Rep. Monique Davis (D-Chicago) interrupted atheist activist Rob Sherman (transcript and audio here) during his testimony Wednesday afternoon before the House State Government Administration Committee in Springfield and told him, "What you have to spew and spread is extremely dangerous . . . it's dangerous for our children to even know that your philosophy exists!
"This is the Land of Lincoln where people believe in God," Davis said. "Get out of that seat . . . You have no right to be here! We believe in something. You believe in destroying! You believe in destroying what this state was built upon."
the hearing is concerning gov. rod blagojevich's $1 million grant intended for pilgrim baptist church (story here) which obviously sherman believes is a misuse of public funds.
there are more than a few things which really bug me about this:
a) if it had been the other way around (a nonbeliever chastising a believer in a senate hearing), this would be all over the 24 news channels, and yet you can't find much at all in the major news media about this.
b) if davis had made these same comments towards an individual of ANY other belief system, her career would have ended right there and then.
c) despite the fact that people think religion is under attack in america, it still appears that a lot of people believe that nonbelievers do not have a voice, should be ashamed, are detrimental to society, etc. gays are more tolerated than nonbelievers today, actually. which is great for gays. but really sad for everyone.
i find this intolerance in america to be quite interesting. it is not uncommon to hear a christian depict the beliefs of muslims (with their 72 virgins and all) as completely absurd. all religions find something laughable about scientology and its thetans and xenu and whatnot. wiccans are ridiculed. the summums are crazy. mormons. seventh day adventists. there are jokes and stereotypes aplenty. it goes on and on.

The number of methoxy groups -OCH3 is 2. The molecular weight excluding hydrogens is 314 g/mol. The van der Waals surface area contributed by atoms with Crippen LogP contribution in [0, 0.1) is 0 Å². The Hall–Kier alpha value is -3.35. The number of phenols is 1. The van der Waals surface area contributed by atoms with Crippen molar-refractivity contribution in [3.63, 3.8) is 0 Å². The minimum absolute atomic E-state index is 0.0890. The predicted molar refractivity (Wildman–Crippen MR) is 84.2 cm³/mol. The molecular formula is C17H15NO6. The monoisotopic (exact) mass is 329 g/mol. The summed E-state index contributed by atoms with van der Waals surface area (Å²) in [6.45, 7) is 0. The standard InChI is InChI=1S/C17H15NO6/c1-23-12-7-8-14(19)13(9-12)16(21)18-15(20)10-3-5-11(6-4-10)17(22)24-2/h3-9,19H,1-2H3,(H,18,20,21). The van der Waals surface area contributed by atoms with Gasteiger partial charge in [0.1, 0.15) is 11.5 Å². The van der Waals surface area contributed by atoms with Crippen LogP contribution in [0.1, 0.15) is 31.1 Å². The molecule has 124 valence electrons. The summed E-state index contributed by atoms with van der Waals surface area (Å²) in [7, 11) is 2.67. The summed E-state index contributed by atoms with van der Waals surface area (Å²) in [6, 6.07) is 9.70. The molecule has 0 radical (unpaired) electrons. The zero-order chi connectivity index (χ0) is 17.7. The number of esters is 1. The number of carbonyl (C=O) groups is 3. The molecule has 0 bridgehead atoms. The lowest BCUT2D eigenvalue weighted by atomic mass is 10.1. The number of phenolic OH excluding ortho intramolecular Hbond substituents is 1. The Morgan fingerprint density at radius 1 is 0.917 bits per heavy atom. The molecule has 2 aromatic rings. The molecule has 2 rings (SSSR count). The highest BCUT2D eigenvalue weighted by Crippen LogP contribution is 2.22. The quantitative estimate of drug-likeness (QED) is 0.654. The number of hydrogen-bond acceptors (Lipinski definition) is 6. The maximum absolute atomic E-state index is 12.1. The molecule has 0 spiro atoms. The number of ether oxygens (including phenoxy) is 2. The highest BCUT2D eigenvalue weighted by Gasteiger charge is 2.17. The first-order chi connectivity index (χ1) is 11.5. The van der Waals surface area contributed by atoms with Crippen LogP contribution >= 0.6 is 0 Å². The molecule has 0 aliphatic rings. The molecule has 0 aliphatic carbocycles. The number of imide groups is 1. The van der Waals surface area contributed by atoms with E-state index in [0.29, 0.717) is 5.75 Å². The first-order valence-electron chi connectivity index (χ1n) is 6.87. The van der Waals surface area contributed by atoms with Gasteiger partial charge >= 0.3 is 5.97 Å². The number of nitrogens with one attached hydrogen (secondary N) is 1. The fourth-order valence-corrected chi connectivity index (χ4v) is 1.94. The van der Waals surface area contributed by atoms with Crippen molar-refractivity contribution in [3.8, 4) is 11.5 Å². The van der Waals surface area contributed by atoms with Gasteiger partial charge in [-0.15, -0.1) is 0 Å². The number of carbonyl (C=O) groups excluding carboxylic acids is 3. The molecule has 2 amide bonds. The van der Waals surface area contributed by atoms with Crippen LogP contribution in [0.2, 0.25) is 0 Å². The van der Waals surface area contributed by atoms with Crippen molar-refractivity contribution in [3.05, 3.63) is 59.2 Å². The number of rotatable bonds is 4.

now, imagine you were to forget everything you knew about christianity -- if it were completely wiped from your brain -- and you were taught it again, would it not seem just as absurd? pretend that there were no churches, or bibles, and you were not surrounded by family of the same religion? would it not seem bizarre? a virgin birth. a heaven and hell. somebody performing supernatural events, being executed, and being resurrected. and they died for you, 2000 years before you were born. one would be lying to admit that this would not sound completely far-fetched. yet, it is someone of this exact skeptical mindset who is told by an illinois state representative that they have no rights, and that they are extremely dangerous to children.
if this were simply an outburst by one politician who apparently did not learn anything from their high school civics class, it would be an amusing anecdote. and i certainly do know of many religious folks from a variety of belief systems who would never malign someone in such a way. but this outburst is symptomatic of a country with a religious divisiveness as seemingly irreparable as our current political divisiveness. it is also quite similar, and probably rooted in the same thing: the firm belief that the other side is completely wrong, or absolutely crazy.